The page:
13 parties in Knesset

In the fourth election in two years in Israel, the Knesset’s 120 seats were divided among 13 parties. Nine parties gained between four and seven seats only; the entry threshold to the Knesset is 3.25 percent.

13 parties took seats in the Israeli parliament, Knesset, after the election on March 23. Photo: Beny Shlevich

The March 23 election gave Benjamin Netanyahu, Likud, the most votes with 30 seats in the Knesset, confirming him as still the most popular politician in Israel. Netanyahu won 13 seats more than Yair Lapid’s, Yesh Atid, which gained 17 seats, making it the second largest party. Three of Netanyahu’s former Likud aides play a key role as Israel once again faces a tough parliamentary situation after an election. Avigdor Liberman and Gideon Sa’ar, who’ve both started breakaway parties from Likud but remain ideologically close to it, have categorically rejected any collaboration with Netanyahu. Instead, they can now find themselves dependent upon the Islamist United Arab List to make it to a coalition government. The third Likud aide, former cabinet secretary Avichai Mandelblit, is the public prosecutor who has prosecuted Prime Minister Netanyahu for corruption. The trial began shortly after Passover and involves bribes from companies – cigars and champagne – along with allegations of agreements made with media companies for positive coverage of Netanyahu in exchange for legislation that would benefit them.

Personal matters

Religious Zionism party chairman Bezalel Smotrich called on Sa’ar and Bennett to join Netanyahu’s bloc, and “put personal matters aside and enter a right-wing government,” Israel Today reports. Smotrich himself rules out joining a coalition that’s in any way supported by the United Arab List Ra´am, something that makes a majority impossible for Netanyahu. Smotrich accused the Israeli left of ‘harassing’ Netanyahu and of being “willing to sell the state of Israel to those who identify with the worst of its enemies.” Benny Gantz’s collaboration with Netanyahu led to his Blue and White party dropping from 33 seats last year (in a coalition with Lapid) to eight seats in this year’s election. The historical power party, Labor, which has shaped political life for decades since 1948, was close to being wiped out in the last election. A left-wing coalition of Labor and Meretz, among and others, took only seven seats in last year’s election. This time, Labor gained seven seats and Meretz six seats in the Knesset.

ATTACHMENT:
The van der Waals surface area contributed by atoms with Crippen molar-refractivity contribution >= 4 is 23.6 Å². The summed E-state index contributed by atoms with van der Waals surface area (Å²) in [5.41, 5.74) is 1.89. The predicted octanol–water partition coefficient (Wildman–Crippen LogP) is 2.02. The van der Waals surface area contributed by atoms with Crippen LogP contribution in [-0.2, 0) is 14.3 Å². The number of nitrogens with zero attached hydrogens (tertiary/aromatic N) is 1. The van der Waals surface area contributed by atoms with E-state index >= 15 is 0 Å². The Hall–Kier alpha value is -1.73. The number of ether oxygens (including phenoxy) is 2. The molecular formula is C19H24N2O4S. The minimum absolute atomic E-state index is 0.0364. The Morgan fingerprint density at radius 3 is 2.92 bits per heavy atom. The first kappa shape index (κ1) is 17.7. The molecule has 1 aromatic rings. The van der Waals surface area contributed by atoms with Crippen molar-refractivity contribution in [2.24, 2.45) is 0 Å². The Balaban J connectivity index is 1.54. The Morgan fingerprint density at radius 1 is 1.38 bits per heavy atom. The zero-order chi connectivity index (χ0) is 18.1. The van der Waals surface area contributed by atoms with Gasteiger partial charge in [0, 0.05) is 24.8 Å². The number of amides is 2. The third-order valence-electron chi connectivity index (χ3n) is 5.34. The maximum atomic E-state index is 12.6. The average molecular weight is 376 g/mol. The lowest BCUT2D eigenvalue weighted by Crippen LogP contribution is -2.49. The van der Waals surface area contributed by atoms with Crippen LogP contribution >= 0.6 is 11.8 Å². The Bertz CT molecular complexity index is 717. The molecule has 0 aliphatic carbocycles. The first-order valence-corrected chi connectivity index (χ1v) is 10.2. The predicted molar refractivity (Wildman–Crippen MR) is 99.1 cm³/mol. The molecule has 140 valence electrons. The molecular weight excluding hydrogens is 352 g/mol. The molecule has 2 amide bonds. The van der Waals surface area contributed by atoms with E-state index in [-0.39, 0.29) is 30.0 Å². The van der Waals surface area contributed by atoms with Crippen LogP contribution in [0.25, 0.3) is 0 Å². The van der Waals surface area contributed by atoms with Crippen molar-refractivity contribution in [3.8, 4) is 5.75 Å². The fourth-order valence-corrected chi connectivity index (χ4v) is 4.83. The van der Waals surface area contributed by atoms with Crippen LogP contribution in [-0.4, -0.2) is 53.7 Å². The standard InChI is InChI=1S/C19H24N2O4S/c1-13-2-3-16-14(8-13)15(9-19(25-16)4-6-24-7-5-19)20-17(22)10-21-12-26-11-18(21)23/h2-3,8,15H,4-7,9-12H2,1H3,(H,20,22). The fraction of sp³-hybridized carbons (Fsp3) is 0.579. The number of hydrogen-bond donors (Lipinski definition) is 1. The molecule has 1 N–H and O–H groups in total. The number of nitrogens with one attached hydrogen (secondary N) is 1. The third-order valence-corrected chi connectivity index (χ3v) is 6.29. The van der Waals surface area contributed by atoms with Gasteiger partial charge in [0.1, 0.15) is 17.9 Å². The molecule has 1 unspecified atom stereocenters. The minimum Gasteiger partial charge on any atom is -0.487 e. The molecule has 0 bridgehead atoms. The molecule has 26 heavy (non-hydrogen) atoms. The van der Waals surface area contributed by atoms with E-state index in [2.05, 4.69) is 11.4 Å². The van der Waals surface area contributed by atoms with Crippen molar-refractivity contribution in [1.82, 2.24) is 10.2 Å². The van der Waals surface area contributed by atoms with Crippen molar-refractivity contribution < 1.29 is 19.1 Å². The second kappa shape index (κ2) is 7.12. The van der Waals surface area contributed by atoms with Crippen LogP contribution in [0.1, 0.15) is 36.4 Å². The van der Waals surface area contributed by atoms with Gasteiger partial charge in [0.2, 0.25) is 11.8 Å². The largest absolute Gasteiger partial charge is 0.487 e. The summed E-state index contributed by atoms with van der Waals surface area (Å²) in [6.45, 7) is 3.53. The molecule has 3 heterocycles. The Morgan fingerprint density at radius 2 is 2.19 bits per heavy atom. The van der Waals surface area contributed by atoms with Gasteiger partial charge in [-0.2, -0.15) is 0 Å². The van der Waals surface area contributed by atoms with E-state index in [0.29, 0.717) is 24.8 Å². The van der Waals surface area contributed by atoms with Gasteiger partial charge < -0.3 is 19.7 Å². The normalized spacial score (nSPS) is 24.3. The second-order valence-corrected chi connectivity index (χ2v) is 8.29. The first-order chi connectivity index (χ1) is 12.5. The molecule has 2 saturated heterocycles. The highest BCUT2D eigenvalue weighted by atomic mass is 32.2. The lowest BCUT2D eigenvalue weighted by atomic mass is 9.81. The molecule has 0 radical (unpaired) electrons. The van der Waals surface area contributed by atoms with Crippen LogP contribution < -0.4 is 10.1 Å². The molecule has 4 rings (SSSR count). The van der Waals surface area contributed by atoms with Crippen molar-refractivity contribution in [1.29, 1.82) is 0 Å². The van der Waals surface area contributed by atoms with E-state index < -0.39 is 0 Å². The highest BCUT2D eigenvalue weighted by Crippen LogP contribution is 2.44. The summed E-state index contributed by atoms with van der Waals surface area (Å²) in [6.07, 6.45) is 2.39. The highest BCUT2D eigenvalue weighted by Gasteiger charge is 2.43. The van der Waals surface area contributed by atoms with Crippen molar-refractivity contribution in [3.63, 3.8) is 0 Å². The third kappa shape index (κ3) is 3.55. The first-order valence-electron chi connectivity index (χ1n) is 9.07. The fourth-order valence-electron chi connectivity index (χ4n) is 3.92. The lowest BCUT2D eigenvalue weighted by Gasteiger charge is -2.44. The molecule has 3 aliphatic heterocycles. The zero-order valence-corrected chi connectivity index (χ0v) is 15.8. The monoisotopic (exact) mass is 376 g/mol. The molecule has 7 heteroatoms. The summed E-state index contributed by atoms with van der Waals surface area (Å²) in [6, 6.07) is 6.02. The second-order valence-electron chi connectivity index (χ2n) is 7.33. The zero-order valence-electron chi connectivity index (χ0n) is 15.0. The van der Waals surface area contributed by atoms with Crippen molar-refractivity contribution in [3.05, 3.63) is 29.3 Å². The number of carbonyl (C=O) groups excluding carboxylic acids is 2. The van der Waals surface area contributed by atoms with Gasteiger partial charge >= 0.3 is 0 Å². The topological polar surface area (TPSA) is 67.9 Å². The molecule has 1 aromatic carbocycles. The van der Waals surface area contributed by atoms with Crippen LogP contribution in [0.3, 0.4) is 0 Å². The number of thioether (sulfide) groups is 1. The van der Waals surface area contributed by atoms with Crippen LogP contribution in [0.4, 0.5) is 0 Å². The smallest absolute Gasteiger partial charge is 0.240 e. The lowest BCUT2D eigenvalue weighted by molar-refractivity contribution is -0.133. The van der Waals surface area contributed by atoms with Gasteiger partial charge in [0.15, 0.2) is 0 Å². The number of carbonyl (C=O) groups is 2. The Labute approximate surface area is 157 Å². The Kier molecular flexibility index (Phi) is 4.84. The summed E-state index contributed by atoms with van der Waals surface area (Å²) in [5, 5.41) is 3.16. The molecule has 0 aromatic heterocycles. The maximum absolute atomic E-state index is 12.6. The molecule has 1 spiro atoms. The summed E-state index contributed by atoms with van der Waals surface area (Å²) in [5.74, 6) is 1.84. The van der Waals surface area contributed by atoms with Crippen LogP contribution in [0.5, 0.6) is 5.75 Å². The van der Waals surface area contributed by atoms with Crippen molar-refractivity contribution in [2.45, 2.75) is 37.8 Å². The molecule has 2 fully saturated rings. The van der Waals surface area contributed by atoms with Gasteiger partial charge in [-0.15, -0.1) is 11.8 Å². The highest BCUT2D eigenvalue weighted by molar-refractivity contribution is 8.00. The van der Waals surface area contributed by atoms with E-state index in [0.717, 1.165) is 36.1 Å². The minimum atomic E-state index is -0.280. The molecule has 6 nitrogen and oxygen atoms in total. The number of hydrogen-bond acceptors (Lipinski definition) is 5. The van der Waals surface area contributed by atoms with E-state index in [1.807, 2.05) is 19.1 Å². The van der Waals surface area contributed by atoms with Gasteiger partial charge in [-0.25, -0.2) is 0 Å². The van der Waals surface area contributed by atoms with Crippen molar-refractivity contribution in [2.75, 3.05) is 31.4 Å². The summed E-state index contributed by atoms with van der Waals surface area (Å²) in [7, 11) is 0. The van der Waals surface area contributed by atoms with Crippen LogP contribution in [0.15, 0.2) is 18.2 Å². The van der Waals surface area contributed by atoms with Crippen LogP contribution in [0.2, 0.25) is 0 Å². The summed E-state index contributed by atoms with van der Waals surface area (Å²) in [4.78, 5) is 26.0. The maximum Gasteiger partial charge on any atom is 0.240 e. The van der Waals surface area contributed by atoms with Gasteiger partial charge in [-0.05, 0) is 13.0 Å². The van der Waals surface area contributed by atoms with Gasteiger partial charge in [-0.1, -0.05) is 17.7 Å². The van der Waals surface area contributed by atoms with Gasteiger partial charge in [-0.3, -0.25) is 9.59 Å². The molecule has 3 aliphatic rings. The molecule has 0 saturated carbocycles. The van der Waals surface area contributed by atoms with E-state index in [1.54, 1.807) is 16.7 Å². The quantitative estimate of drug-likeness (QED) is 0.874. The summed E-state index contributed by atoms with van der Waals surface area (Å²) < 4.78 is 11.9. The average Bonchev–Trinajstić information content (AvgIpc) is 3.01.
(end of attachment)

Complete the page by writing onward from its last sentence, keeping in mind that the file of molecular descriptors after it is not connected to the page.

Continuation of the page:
Religious parties

Religious parties increased too. The religious Zionists, who in the last two elections through cooperation were in the background of the Yamina party and Naftali Bennett, in this election gained six seats while Bennet retained his seven seats from last year. Just as in last year’s election, the religiously conservative party, Shas, took nine seats. United Torah Judaism, which is basically negative to the 1948 Israeli state, believing instead that historic Israel can only re-emerge upon the arrival of the Messiah, kept their positions and received seven seats just as last year. The United Arab List took four seats. In previous election campaigns, Netanyahu has warned against allowing a left-wing government that would be dependent on the Islamist United Arab List. This time, he himself mentioned the possibility of forming a coalition that relied on party leader Mansour Abbas in a narrow coalition.